reachable via the attached NVE by other NVEs. A NVA can also be
   instantiated on a NVE that doesn't have any TSs attached. The
   NVE-NVA control plane for NVA being attached to NVE will require
   additional functions on NVEs than NVA being instantiated on NVE.









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   4.2. Key components of the information kept in the NVA

   The information held by the TRILL directories is inner-outer
   address mapping information as well as hosts' VLAN IDs. Same is
   true for NVO3's NVA. For each TS (or VM), TRILL directory has the
   following attributes:

      1. Inner Address: TS (host) Address family (IPv4/IPv6, MAC,
        virtual network Identifier MPLS/VLAN, etc)
      2. Outer Address: The list of locally attached edges (NVEs);
        normally one TS is attached to one edge, TS could also be
        attached to 2 edges for redundancy (dual homing). One TS is
        rarely attached to more than 2 edges, though it could be
        possible;
      3. Timer for NVEs to keep the entry when pushed down to or
        pulled from NVEs.
      4. Optionally the list of interested remote edges (NVEs). This
        information is for NVA to promptly update relevant edges
        (NVEs) when there is any change to this TS' attachment to
        edges (NVEs). However, this information doesn't have to be
        kept per TS. It can be kept per VN.

     NVO3's NVA will need one additional attribute: VN Context (VN
     ID and/or VN Name).



   4.3. Mapping Entries Distribution Mechanism

     A directory can offer services in a Push, Pull mode, or the
     combination of the two.

    4.3.1. Push Mode

      Under this mode, Directory Server(s) push the inner-outer
      mapping for all the entries of the VNs that are enabled on an
      edge node (NVE).  If the destination of a data frame arriving
      at the Ingress Edge (NVE) can't be found in its inner-outer
      mapping database that are pushed down from the Directory
      Server(s) (or NVA), the Ingress edge could be configured with
      one or more of the following policies:

             - simply drop the data frame,



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             - Using legacy method(s) to forward the data frames to
               other edges, or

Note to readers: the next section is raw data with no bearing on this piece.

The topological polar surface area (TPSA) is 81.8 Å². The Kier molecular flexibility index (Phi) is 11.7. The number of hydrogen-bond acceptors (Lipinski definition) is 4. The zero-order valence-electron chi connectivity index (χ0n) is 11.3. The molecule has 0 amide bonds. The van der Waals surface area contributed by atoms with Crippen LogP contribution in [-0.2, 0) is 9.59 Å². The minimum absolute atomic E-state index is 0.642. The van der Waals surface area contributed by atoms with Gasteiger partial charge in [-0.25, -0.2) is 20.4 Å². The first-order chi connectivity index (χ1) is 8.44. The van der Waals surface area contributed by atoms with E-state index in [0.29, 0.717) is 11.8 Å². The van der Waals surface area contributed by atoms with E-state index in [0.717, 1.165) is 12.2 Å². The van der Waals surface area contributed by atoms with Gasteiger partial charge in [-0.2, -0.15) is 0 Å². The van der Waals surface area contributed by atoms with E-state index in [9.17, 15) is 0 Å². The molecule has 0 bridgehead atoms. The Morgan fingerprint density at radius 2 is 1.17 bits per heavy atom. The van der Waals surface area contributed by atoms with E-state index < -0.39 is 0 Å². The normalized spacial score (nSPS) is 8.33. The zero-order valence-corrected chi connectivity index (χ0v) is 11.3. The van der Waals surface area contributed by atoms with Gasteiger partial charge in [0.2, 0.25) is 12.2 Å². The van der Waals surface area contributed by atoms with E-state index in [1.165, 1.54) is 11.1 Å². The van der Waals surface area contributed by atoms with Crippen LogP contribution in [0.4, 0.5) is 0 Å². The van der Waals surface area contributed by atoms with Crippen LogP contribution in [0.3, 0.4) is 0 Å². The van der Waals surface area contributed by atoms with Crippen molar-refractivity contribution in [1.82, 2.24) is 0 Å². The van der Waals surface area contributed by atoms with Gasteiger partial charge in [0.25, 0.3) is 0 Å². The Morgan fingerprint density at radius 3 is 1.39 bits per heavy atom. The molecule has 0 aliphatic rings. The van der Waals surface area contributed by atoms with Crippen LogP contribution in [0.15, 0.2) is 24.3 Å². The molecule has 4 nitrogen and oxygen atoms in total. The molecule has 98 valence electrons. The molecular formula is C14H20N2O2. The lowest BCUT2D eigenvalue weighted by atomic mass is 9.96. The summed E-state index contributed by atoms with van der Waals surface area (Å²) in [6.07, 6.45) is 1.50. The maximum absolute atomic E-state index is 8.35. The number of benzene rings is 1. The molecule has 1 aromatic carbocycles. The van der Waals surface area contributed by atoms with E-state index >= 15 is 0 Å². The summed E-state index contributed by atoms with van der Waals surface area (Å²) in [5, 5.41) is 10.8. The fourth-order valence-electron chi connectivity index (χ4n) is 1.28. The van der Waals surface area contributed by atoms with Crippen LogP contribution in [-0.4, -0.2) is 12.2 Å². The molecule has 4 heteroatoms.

- start the ''pull'' process to get information from Pull
               Directory Server(s) (or NVA)
               When the edge is waiting for reply from Pull process,
               the edge can either drop or queue the packet.


      Again, the VN Context (VNID or VN name) needs to be added for
      NVO3.

      One drawback of the Push Mode is that it usually will push
      more mapping entries to an edge (NVE) than needed.  Under the
      normal process of edge cache aging and unknown destination
      address flooding, rarely used entries would have been removed.
      It would be difficult for Directory Servers (NVA) to predict
      the communication patterns among TSs within one VN.
      Therefore, it is likely that the Directory Servers will push
      down all the entries for all the VNs that are enabled on the
      NVE.

      And with Push there really can't be any source-based policy.
      It's all or nothing.

   4.3.1.1. Requesting Push Service

      In the Push Mode, it is necessary to have a way for an edge
      node (NVE) to request directory server(s) (NVA) to start the
      pushing process, e.g. when the NVE is initialized or re-
      started.  Or it can be like a routing protocol where it just
      happens automatically.

      Push Directory servers (NVAs) advertise their availability to
      push mapping information for a particular virtual network to
      all edges who participate in the VN. There could be multiple
      directories (NVAs), with each having mapping information for a
      subset of VNs.